From Colvin:
There is absolutely no evidence of a ‘fast track’ for high achievers.
Deliberate practice is above all an effort of focus and concentration.  This is what makes it “deliberate,” as distinct from the mindless playing of scales or hitting of tennis balls that most people engage in.  Continually seeking exactly those elements of performance that are unsatisfactory and then trying one’s hardest to make them better places enormous strains on anyone’s mental abilities.

From Levitt and Dubner:
If you don’t love what you’re doing, you are unlikely to work hard enough to get very good at it.
“Deliberate practice has three key components: setting specific goals; obtaining immediate feedback; and concentrating as much on technique as on outcome.”  (K. Anders Ericsson)

(I wrote this in a blog post about Ken Robinson’s The Element:  How Finding Your Passion Changes Everything a while back:
So — here is the question that we each need to ask: What do I care deeply enough about that I am willing to put in significant time, over the long haul, to get better at it? Even if the time I put in is not necessarily fun.

So, we’re always back to this challenge — where are you investing your 10,000 hours?

My favorite line from Ken Robinson’s The Element — and a couple of other reflections

This past Friday, I preseented a synopsis of the wonderful book the Element:  How Finding Your Passion Changes Everything by Ken Robinson, Ph.D.  I have a few comments on the book, and a reflection on the morning at the First Friday Book Synopsis.

First, the book.  It is a really good read!  This book is a “feel good” book, that challenges one deeply.  You feel good because Robinson tells story after story of a person who had been overlooked, unfulfilled, a little “lost,” until he or she found just the right path.  The stories were numerous:  Richard Branson, Paul McCartney (Robinson is British, and probably a little partial to other Brits), the billiards great Ewa Lawrence, and many others.  In many cases, our “normal” educational system had failed to see and feed a student’s potential.  In fact, far too often, potential had been practically squashed.  The book is challenging because it calls into questions our basic assumptions about just what we should be “teaching” in our schools.  He argues passionately for a new understanding regarding what is truly important (with “creativity” at the top of his list).  It is a provocative and useful set of questions to ponder.  By the way, you can watch the video of his terrific presentation from the TED conference, Do Schools Kill Creativity? at the TED video site here.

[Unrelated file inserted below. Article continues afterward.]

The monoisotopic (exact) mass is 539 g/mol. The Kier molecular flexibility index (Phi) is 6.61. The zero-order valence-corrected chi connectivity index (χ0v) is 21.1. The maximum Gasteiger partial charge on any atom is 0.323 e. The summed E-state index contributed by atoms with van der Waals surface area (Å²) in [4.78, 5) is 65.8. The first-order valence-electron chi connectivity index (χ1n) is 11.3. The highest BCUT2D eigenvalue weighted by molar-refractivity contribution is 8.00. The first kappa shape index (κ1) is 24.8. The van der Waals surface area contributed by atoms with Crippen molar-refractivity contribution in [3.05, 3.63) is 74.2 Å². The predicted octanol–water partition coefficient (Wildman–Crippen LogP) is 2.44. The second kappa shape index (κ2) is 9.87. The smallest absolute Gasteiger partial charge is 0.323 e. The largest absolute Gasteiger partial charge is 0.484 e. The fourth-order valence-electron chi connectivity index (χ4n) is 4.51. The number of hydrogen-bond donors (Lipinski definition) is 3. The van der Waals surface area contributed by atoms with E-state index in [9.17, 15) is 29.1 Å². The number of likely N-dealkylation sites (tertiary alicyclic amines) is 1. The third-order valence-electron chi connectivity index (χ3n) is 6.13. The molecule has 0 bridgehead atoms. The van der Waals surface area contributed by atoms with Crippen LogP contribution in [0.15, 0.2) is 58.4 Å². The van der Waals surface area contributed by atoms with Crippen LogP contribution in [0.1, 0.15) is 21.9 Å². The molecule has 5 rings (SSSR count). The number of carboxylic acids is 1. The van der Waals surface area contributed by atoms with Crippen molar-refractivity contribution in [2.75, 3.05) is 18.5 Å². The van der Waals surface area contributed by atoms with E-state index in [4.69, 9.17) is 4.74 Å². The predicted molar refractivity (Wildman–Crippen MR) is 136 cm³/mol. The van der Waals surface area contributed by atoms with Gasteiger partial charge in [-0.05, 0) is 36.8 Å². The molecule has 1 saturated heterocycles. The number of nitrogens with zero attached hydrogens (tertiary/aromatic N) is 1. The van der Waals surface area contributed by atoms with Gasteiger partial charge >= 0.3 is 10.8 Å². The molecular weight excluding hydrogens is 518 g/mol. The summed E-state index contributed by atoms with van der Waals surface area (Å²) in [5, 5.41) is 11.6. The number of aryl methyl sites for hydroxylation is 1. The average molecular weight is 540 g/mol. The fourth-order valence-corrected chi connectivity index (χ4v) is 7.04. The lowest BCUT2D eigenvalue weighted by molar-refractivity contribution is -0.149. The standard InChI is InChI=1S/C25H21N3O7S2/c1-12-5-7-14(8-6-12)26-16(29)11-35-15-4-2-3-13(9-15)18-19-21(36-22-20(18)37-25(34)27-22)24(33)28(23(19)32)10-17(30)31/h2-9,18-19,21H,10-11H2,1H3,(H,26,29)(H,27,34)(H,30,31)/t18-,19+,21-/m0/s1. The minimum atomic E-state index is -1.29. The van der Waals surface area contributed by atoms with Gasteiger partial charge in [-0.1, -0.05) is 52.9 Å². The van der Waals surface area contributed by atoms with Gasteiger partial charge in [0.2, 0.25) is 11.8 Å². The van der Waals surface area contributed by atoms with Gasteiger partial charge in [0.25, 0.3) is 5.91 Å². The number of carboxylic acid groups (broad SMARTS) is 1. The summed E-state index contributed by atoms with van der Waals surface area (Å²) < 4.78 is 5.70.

Now, here is my favorite line in the book.  Elvis Presley was rejected for his school’s glee club.  Here is what Robinson wrote:  “they said his voice would ruin their sound…  We all know the tremendous heights the glee club scaled once they managed to keep Elvis out.”  This man is a witty writer!

Second, the event.  We are in our 12th year of the First Friday Book Synopsis.  Karl Krayer and I have presented synopses of well over 250 books in the 11+ years we have been meeting.  On May 1, we had our largest number of participants ever — 128 people.  I asked one person why he thought it had grown to such a number, and he said:  “everyone is looking for a job.”  That may be true, and networking is certainly a critical factor — never more so than in this challenging time in our economy.

But another participant said this (this is a slight paraphrase — I did not record her comments):  “I’m not usually a morning person.  But I come to this, and I really feel like I learn important information from two good books. I feel a sense of accomplishment when I attend.” I think that may be a key part of the secret of this event.  It really does provide a lot of really helpful and useful material in a very short, compact time frame.  Yes, people feel like they have accomplished something important by attending the First Friday Book Synopsis.

So – to all who make this a success, thank you.  I hope we provide you with that important sense of accomplishment.

Passion — The Crucial Ingredient that Precedes “Getting Really Good” at Something

There is a clear finding in the books I have presented so far in 2009.  If you put Outliers by Malcolm Gladwell with Talent is Overrated by Geoff Colvin, you learn that getting really, really good at anything requires a lot, a whole lot, of hard work, with a discipline of pursuing “deliberate practice” over the long haul.

Gladwell puts it this way (in a music context):  “Practicing: that is, purposefully and single-mindedly playing their instruments with the intent to get better” (p. 39).

Colvin pursues this further, suggesting the specific steps required to “deliberately practice”:

What Deliberate Practice Is And Isn’t:  For starters, it isn’t what most of us do when we’re “practicing.”

• It’s designed specifically to improve performance

• It can be repeated a lot

• Feedback on results is continuously available

• It’s highly demanding mentally

• It isn’t much fun

• Deliberate practice is not the only thing (luck; circumstances play a part) – but without it, greatness is not achieved and does not show up

So, if it requires much hard work to get really good at something, and for those who do so, they discover, and admit, that deliberate practice is never fun, what in the world will drive someone to put in such practice? Colvin says that it must come from intrinsic, not extrinsic, motivation.  And he has a chapter on the most crucial ingredient in this mix:  passion.  In his chapter on passion, he states:  “The consistent finding reported by many researchers examining domains is that high creative achievement and intrinsic motivation go together. Creative people are focused on the task (How can I solve this problem?) and not on themselves (What will solving this problem do for me?)” (pp. 188-189).

The best ideas and observations from the best business books really do tie together.  Jim Collins in Good to Great describes the Hedgehog Concept, in which the first circle is this: “What are you passionate about?” And now, a new book by “one of the world’s leading thinkers on creativity and innovation,” Ken Robinson, is entitled: the Element:  How Finding Your Passion Changes Everything.  (the Element is my selection for the May First Friday Book Synopsis).   He states:  “I use the term the Element to describe the place where the things we love to do and the things we are good at come together.” Passion is truly a dominant theme in current business thinking.

So — here is the question that we each need to ask: What do I care deeply enough about that I am willing to put in significant time, over the long haul, to get better at it? Even if the time I put in is not necessarily fun.

So: What are you passionate about?